Keep Wildlife Wild: Don’t Feed the Animals

Keep Wildlife Wild: Don’t Feed the Animals

Spotted Deer in field

We understand the temptation: You are at a park full of exciting wildlife, and feeding the animals seems like a harmless way to interact AND get an Instragrammable moment. However, doing so can be dangerous for the animals and you.

The Prince William County Department of Parks & Recreation reminds us that feeding wildlife can be dangerous for both animals and humans. Here are some reasons why you should not feed wildlife:

Food conditioning: Animals can become dependent on humans for food and may not be able to survive on their own. This can lead to aggression, which can result in serious consequences for the animal, such as getting sick, starving, or even being killed.

Loss of fear: Animals can lose their natural fear of people and become accustomed to seeing humans in busy areas. This can put people at risk, especially children, and can lead to threatening behavior such as biting, kicking, charging, or attacking.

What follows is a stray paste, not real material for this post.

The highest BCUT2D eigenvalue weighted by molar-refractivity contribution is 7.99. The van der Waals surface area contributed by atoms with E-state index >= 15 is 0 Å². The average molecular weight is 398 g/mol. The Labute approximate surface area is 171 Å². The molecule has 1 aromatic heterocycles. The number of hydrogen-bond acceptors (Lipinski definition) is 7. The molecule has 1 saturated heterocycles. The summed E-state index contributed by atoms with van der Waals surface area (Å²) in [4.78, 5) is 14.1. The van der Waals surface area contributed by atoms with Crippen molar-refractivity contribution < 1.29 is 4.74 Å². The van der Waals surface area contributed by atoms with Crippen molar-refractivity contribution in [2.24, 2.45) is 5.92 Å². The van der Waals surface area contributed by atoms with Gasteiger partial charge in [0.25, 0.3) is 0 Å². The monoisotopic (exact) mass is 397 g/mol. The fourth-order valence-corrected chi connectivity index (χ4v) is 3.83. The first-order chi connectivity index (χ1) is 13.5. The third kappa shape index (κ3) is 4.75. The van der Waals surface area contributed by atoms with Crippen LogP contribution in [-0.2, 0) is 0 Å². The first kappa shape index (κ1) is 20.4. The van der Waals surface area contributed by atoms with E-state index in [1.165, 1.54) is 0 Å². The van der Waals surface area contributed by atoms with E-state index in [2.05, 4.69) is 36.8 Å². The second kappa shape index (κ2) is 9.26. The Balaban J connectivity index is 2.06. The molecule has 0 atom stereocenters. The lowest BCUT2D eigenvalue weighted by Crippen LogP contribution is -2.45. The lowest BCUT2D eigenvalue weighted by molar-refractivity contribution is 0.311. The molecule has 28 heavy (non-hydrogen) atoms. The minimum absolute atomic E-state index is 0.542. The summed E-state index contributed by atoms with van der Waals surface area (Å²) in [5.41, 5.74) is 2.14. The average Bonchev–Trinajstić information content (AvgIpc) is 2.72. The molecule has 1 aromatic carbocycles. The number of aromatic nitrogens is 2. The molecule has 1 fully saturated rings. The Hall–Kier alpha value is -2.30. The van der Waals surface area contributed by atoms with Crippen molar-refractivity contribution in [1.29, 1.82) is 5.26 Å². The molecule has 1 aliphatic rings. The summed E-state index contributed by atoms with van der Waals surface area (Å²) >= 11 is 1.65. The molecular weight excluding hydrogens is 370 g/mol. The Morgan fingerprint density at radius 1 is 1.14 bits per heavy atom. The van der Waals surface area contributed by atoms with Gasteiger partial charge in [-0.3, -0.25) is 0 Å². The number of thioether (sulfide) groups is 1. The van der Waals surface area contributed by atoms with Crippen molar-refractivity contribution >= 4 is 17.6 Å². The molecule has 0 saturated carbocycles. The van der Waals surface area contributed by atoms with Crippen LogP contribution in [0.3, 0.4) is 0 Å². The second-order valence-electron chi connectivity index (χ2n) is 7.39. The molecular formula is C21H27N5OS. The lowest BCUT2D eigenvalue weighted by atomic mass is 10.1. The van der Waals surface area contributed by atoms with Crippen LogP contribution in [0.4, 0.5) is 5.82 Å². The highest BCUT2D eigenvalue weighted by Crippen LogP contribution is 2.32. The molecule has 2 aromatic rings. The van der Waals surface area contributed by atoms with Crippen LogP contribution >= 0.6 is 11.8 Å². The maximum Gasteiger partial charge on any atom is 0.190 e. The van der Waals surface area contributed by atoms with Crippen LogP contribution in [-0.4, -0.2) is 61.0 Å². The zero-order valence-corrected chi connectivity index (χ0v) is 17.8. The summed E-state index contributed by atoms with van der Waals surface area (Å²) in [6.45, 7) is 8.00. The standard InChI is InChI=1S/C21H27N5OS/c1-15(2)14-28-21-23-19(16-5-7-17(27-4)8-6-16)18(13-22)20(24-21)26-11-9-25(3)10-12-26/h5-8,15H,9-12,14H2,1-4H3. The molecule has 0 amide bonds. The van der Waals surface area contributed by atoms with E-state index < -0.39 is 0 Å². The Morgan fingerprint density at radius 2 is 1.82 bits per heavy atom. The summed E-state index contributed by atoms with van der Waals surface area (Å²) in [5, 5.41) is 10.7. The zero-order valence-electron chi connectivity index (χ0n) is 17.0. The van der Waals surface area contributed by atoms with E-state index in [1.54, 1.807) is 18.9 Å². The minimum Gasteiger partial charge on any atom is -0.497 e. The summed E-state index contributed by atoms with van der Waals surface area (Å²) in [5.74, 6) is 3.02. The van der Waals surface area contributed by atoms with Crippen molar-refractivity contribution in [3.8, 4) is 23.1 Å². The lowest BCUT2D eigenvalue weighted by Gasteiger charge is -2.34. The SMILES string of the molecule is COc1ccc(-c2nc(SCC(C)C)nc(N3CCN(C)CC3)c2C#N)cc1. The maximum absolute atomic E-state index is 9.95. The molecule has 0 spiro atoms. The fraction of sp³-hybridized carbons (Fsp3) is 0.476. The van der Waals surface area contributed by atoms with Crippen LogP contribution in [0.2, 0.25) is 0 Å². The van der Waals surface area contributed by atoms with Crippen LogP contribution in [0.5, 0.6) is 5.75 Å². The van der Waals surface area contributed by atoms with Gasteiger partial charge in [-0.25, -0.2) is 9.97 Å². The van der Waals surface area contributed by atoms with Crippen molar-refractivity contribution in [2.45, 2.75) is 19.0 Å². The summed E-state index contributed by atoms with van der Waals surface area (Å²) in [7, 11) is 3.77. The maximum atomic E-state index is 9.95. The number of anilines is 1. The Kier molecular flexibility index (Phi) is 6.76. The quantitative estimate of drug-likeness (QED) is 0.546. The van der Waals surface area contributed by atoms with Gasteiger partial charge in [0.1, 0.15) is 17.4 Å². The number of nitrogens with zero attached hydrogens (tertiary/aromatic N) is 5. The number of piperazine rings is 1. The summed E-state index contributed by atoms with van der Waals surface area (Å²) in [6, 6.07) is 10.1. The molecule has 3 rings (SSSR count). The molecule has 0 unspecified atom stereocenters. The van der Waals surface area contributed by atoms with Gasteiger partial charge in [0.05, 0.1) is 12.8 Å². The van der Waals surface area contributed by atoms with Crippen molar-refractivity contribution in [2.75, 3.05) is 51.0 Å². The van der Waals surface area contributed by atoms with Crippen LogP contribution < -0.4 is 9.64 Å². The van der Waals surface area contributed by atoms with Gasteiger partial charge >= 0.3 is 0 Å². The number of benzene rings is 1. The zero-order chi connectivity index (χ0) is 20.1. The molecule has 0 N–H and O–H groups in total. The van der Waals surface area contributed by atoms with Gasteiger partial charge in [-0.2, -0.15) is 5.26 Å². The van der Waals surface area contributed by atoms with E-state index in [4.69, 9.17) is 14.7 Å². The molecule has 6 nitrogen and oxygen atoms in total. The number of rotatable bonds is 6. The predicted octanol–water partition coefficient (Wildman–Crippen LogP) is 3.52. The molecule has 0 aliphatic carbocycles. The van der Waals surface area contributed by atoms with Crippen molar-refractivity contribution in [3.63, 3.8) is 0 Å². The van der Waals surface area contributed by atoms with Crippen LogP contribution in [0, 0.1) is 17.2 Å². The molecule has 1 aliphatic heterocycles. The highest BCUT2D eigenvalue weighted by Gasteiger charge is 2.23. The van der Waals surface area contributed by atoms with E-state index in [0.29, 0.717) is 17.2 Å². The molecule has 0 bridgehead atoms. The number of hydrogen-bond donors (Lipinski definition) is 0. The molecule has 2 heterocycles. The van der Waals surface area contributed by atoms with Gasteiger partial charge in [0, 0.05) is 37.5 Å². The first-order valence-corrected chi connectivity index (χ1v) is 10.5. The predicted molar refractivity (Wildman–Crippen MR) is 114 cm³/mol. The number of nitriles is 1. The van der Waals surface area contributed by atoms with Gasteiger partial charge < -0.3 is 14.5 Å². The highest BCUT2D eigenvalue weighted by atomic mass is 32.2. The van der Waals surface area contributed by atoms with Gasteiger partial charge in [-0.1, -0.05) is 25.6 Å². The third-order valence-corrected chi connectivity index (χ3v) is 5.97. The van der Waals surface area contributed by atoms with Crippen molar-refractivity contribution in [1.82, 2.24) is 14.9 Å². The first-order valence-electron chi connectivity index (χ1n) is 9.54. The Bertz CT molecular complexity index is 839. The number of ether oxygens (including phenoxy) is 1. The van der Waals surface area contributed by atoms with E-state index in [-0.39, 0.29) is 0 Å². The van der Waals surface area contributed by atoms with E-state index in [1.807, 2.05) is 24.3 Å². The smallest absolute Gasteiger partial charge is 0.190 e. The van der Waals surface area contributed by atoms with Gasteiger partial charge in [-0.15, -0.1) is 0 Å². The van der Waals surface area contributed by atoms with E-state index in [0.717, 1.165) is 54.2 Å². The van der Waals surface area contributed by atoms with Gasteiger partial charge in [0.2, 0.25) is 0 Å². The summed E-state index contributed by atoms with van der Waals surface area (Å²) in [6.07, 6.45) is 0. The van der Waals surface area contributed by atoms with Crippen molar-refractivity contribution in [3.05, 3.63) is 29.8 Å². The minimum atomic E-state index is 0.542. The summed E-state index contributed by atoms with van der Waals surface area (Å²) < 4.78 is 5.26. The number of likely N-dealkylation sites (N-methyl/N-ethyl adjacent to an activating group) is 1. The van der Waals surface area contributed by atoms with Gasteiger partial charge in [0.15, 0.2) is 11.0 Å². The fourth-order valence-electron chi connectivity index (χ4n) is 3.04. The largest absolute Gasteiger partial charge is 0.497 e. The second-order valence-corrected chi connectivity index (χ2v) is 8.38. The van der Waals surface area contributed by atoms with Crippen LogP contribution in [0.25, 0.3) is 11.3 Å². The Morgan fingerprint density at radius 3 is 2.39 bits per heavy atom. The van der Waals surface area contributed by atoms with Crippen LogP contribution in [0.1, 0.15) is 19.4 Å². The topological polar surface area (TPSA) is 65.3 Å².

Disease: Animals can carry diseases, such as hantavirus and rabies, which can be transmitted to humans through interaction. Human food is also not made for animals and can cause disease, mouth and throat injuries, or even death.

Unnatural attraction: Feeding wildlife can draw them closer to homes and residential areas, which can lead to mortality. For example, birds may strike windows or be involved in vehicle collisions.

Environmental quality: Congregating animals can cause unnaturally high amounts of droppings in one place, which can affect the environmental quality of an area. For example, excessive nutrients from droppings in ponds or lakes can lead to water quality issues, such as algal blooms or unsafe bacteria levels.

What Can You Do?

Be a smart wildlife watcher and help keep wildlife wild.

  • Never feed the wildlife.
  • Store your food and stash your trash. Practice Leave No Trace principles.
  • Give the animals room.